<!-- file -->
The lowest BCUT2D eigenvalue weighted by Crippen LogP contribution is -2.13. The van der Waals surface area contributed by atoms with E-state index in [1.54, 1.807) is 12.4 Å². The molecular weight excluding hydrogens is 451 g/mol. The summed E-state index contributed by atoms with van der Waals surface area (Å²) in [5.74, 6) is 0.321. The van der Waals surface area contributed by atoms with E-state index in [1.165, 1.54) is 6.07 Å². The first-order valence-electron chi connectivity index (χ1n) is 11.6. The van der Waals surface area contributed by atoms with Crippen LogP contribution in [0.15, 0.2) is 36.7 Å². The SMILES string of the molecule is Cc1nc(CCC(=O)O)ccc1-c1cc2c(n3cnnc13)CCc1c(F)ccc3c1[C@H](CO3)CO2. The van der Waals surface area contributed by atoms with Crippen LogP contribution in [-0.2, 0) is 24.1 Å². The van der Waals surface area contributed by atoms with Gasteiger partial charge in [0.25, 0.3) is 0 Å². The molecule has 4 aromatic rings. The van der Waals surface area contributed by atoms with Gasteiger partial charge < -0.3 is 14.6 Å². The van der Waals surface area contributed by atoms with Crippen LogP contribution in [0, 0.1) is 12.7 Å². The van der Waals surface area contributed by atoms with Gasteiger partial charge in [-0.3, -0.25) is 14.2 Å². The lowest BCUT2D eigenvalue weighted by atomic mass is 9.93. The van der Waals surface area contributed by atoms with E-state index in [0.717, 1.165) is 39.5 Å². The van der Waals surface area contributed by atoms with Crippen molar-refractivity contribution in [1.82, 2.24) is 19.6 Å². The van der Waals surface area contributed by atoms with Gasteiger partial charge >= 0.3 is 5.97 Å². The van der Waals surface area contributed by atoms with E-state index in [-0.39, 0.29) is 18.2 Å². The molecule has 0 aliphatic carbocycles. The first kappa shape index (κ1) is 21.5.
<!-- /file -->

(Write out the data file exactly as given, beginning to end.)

The lowest BCUT2D eigenvalue weighted by Crippen LogP contribution is -2.13. The van der Waals surface area contributed by atoms with E-state index in [1.54, 1.807) is 12.4 Å². The molecular weight excluding hydrogens is 451 g/mol. The summed E-state index contributed by atoms with van der Waals surface area (Å²) in [5.74, 6) is 0.321. The van der Waals surface area contributed by atoms with E-state index in [1.165, 1.54) is 6.07 Å². The first-order valence-electron chi connectivity index (χ1n) is 11.6. The van der Waals surface area contributed by atoms with Crippen LogP contribution in [0.15, 0.2) is 36.7 Å². The SMILES string of the molecule is Cc1nc(CCC(=O)O)ccc1-c1cc2c(n3cnnc13)CCc1c(F)ccc3c1[C@H](CO3)CO2. The van der Waals surface area contributed by atoms with Crippen LogP contribution in [-0.2, 0) is 24.1 Å². The van der Waals surface area contributed by atoms with Gasteiger partial charge in [0.25, 0.3) is 0 Å². The molecule has 4 aromatic rings. The van der Waals surface area contributed by atoms with Gasteiger partial charge < -0.3 is 14.6 Å². The van der Waals surface area contributed by atoms with Crippen LogP contribution in [0, 0.1) is 12.7 Å². The van der Waals surface area contributed by atoms with Gasteiger partial charge in [-0.3, -0.25) is 14.2 Å². The lowest BCUT2D eigenvalue weighted by atomic mass is 9.93. The van der Waals surface area contributed by atoms with E-state index in [0.717, 1.165) is 39.5 Å². The van der Waals surface area contributed by atoms with Crippen molar-refractivity contribution in [1.82, 2.24) is 19.6 Å². The van der Waals surface area contributed by atoms with Gasteiger partial charge >= 0.3 is 5.97 Å². The van der Waals surface area contributed by atoms with E-state index in [-0.39, 0.29) is 18.2 Å². The molecule has 0 aliphatic carbocycles. The first kappa shape index (κ1) is 21.5.